“Our results highlight the importance not only of ICP monitoring but also of aggressive ICP monitoring-driven treatment, which can effectively improve mortality in patients with more severe clinical signs of intracranial hypertension but potentially lead to higher rates of unfavorable neurological outcomes,” the researchers wrote.

The most common reasons for not using ICP monitoring were too severe a clinical status (25%) or imaging results either too severe or not severe enough to require invasive monitoring (25%). In 18%, ICP was not monitored because of local policy. Researchers also found more use of ICP monitoring in high-income countries (61% of 1,954 participants) than low-income and middle-income countries (33% of 441 participants).

“For the first time, a large, prospective, international collection of data has been gathered, representing real-world clinical practice, to assess the use of ICP monitoring in individuals with traumatic brain injury, intracerebral hemorrhage, and subarachnoid hemorrhage, paving the way for an update in the recognition of ICP monitoring in this field,” noted Jiyao Jiang MD, of the Shanghai Jiao Tong University in China and co-authors, in an accompanying editorial.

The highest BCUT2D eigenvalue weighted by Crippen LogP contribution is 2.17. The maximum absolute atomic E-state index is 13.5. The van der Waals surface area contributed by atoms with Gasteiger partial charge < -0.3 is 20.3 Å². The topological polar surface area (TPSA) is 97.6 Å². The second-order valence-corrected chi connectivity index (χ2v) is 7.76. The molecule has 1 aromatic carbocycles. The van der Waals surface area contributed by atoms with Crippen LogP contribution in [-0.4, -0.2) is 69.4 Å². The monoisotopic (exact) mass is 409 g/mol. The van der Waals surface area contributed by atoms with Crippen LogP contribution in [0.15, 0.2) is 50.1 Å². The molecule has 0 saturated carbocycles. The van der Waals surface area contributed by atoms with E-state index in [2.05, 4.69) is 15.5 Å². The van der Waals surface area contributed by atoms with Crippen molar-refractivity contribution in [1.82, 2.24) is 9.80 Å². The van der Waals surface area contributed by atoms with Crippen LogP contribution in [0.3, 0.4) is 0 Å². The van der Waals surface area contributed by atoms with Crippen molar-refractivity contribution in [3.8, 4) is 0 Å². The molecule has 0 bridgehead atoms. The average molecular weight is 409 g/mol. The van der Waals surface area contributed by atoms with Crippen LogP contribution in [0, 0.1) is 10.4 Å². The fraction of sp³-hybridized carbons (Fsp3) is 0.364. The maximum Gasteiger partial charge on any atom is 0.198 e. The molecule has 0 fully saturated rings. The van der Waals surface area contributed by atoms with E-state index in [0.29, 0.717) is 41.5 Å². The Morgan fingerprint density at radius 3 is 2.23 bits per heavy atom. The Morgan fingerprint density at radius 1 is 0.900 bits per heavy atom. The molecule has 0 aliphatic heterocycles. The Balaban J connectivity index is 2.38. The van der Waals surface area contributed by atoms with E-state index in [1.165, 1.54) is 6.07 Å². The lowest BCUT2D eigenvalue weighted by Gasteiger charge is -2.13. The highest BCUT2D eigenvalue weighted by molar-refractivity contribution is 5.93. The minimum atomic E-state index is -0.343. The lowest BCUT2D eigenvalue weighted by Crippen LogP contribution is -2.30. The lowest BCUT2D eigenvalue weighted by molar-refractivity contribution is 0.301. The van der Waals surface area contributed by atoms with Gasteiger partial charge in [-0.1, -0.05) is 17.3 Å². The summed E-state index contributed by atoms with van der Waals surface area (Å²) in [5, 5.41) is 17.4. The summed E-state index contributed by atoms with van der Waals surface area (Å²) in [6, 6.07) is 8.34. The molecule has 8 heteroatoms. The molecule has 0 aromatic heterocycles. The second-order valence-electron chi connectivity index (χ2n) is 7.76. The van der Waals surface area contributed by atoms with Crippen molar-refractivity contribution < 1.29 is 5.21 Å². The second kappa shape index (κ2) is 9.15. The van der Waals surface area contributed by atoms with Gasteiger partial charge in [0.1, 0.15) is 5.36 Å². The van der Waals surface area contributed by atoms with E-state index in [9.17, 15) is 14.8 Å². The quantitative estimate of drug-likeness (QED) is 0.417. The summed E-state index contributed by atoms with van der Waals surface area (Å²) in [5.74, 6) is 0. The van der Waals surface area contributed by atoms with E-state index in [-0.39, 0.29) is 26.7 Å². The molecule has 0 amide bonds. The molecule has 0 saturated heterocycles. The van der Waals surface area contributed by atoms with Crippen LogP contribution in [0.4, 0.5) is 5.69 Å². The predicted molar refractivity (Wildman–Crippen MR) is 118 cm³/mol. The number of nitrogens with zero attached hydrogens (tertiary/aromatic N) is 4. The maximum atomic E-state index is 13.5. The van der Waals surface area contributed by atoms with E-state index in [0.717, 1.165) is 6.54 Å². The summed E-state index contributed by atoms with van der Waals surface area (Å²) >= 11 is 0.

Together with earlier findings for ICP in traumatic brain injury, the study shows that “global collaboration in the field of acute brain injury is feasible,” the editorialists wrote.

“Further research should focus on the comparative effectiveness of treatment across countries and continents,” they added. “Investigation into the large variability in high-quality randomized controlled trials will eventually lead to a breakthrough in the understanding of ICP monitoring and guide policy makers and clinicians to focus on advanced ICP management for acute brain injury.”